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Sharp Health News

Anatomy of a stroke

May 10, 2017

Anatomy of a stroke

Each year, nearly 800,000 people suffer a stroke, 80 percent of which are preventable. Categorized as a disease that affects the arteries leading to and within the brain, stroke is the fifth leading cause of death in the U.S. Recent statistics show more than 5,000 people in San Diego were hospitalized for stroke in 2015.

“A stroke occurs when there’s an obstruction of blood flow and oxygen to an area in the brain, which can happen because of a blockage in a blood vessel, or if a vessel bursts,” explains Dr. Ran Regev, an emergency medicine doctor at Sharp Chula Vista Medical Center. “The brain needs oxygen to function; if oxygen cannot reach an area in the brain, that area will become damaged and could even die in a matter of minutes. That’s why every second counts when it comes to treating stroke.”

With stroke, it’s important to act fast and be aware of the warning signs to ensure proper treatment and the best possible outcomes. The mnemonic device “FAST” lists the warning signs of stroke:

F – Face drooping
A – Arm weakness
S – Speech difficulty
T – Time to call 911

If you experience or witness any of the above symptoms, it’s important to act fast and call 911 immediately.

Stroke treatment — it starts immediately
Surviving a stroke and minimizing long-term effects is largely dependent upon treatment and how quickly it’s delivered.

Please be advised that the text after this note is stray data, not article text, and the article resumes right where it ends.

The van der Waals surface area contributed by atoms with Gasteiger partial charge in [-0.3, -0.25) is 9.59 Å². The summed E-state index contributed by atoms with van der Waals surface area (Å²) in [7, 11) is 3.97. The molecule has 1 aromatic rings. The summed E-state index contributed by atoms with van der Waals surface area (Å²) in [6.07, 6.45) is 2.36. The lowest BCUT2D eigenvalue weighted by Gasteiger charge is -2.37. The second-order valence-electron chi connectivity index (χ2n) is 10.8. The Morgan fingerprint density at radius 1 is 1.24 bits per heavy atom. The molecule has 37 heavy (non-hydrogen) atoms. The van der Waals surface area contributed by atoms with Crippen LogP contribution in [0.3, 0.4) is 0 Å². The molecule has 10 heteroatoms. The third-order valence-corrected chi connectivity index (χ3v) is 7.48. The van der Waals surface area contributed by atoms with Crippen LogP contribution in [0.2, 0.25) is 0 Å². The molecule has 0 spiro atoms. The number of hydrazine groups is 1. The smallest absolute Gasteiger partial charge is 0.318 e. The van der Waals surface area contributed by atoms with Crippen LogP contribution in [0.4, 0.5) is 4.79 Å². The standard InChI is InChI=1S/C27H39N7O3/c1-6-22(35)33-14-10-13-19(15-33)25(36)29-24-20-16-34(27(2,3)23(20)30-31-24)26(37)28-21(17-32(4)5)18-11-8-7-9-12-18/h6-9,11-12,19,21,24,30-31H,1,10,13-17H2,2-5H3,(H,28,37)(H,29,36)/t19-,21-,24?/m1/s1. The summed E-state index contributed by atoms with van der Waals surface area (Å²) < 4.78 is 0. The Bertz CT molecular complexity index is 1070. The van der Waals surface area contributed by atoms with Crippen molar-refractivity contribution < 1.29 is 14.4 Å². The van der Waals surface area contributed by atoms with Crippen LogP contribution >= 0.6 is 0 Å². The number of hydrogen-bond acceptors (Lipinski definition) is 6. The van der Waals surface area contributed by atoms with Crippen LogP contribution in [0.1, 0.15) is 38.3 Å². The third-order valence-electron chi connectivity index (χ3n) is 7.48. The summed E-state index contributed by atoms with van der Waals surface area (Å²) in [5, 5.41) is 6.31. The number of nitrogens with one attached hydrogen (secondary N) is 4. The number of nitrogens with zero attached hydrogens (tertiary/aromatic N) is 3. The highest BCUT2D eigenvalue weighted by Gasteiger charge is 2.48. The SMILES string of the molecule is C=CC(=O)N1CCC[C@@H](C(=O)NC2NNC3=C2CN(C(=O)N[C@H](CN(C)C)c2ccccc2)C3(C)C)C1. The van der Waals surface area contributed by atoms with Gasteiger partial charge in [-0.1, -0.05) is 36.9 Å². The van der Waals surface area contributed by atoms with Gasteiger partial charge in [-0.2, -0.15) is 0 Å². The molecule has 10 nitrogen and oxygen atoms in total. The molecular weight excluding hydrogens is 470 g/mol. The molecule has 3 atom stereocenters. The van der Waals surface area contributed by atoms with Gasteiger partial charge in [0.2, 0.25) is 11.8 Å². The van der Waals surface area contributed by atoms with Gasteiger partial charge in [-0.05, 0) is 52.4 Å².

Treatment depends on the type of stroke:

  • Ischemic stroke — Considered common, this type of stroke occurs when a blood vessel is blocked. Treatment focuses on removing or breaking up the clot.
  • Hemorrhagic stroke — Considered rare, this type of stroke is caused by a rupture in a blood vessel within the brain. Treatment focuses on stopping the bleeding in the brain.

“According to the American Stroke Association guidelines, treatment of a stroke needs to begin within 60 minutes of arrival to the Emergency Department. But because every second counts, we strive for 45 minutes at Sharp Chula Vista,” says Dr. Regev.

“In our hospital, one way we treat strokes is by administering a thrombolytic medication called tPA to break up blood clots; however, a serious potential side effect of this medication is bleeding in the brain. So to minimize this risk, we thoroughly evaluate a patient before administering,” he says.

80 percent of strokes are preventable
A stroke can be prevented by managing or treating conditions that can cause one, such as diabetes and atrial fibrillation (AFib), as well as avoiding certain lifestyle choices that may increase a person’s risk.

“Proper diet plays a big role in preventing or lowering the risk of stroke. A good diet can potentially help prevent other conditions that can cause stroke like high cholesterol, high blood pressure and diabetes,” explains Dr. Regev. “In the presence of any disease that may be a risk factor for stroke, patients should consult their primary care physician on ways to lower their risk.”

For the news media: To talk with Dr. Regev about stroke during Stroke Awareness Month (May) for an upcoming story, contact Erica Carlson, senior public relations specialist, at erica.carlson@sharp.com.

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